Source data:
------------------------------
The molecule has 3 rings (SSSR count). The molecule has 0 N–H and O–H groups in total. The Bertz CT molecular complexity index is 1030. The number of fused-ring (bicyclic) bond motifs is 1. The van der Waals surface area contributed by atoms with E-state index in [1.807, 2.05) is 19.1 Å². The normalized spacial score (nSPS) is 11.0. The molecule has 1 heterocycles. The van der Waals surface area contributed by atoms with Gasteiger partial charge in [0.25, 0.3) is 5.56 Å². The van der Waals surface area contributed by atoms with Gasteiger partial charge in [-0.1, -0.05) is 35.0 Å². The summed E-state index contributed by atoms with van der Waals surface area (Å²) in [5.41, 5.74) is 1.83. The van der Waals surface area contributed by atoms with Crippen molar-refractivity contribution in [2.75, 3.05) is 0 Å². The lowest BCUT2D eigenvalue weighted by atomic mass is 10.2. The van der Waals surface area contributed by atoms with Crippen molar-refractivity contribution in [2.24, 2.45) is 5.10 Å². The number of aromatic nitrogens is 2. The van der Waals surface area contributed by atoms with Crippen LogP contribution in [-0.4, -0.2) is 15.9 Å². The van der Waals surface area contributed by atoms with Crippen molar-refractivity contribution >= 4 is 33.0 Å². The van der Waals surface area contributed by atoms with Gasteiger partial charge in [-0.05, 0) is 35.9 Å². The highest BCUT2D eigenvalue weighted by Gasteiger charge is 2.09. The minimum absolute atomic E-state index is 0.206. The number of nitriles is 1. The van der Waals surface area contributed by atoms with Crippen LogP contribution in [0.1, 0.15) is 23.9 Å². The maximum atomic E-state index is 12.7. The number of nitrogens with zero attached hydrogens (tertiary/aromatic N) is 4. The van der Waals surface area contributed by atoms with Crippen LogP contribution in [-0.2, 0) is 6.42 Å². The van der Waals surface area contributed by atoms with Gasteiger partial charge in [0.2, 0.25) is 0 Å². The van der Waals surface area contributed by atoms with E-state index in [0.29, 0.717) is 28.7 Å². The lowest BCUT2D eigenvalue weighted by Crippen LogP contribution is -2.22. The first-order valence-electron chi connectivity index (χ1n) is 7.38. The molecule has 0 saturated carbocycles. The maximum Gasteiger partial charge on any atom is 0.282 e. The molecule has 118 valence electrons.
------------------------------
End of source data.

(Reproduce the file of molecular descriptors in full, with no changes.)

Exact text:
The molecule has 3 rings (SSSR count). The molecule has 0 N–H and O–H groups in total. The Bertz CT molecular complexity index is 1030. The number of fused-ring (bicyclic) bond motifs is 1. The van der Waals surface area contributed by atoms with E-state index in [1.807, 2.05) is 19.1 Å². The normalized spacial score (nSPS) is 11.0. The molecule has 1 heterocycles. The van der Waals surface area contributed by atoms with Gasteiger partial charge in [0.25, 0.3) is 5.56 Å². The van der Waals surface area contributed by atoms with Gasteiger partial charge in [-0.1, -0.05) is 35.0 Å². The summed E-state index contributed by atoms with van der Waals surface area (Å²) in [5.41, 5.74) is 1.83. The van der Waals surface area contributed by atoms with Crippen molar-refractivity contribution in [2.75, 3.05) is 0 Å². The lowest BCUT2D eigenvalue weighted by atomic mass is 10.2. The van der Waals surface area contributed by atoms with Crippen molar-refractivity contribution in [2.24, 2.45) is 5.10 Å². The number of aromatic nitrogens is 2. The van der Waals surface area contributed by atoms with Crippen LogP contribution in [-0.4, -0.2) is 15.9 Å². The van der Waals surface area contributed by atoms with Crippen molar-refractivity contribution >= 4 is 33.0 Å². The van der Waals surface area contributed by atoms with Gasteiger partial charge in [-0.05, 0) is 35.9 Å². The highest BCUT2D eigenvalue weighted by Gasteiger charge is 2.09. The minimum absolute atomic E-state index is 0.206. The number of nitriles is 1. The van der Waals surface area contributed by atoms with Crippen LogP contribution in [0.1, 0.15) is 23.9 Å². The maximum atomic E-state index is 12.7. The number of nitrogens with zero attached hydrogens (tertiary/aromatic N) is 4. The van der Waals surface area contributed by atoms with Crippen LogP contribution in [-0.2, 0) is 6.42 Å². The van der Waals surface area contributed by atoms with Gasteiger partial charge in [0.2, 0.25) is 0 Å². The van der Waals surface area contributed by atoms with E-state index in [0.29, 0.717) is 28.7 Å². The lowest BCUT2D eigenvalue weighted by Crippen LogP contribution is -2.22. The first-order valence-electron chi connectivity index (χ1n) is 7.38. The molecule has 0 saturated carbocycles. The maximum Gasteiger partial charge on any atom is 0.282 e. The molecule has 118 valence electrons.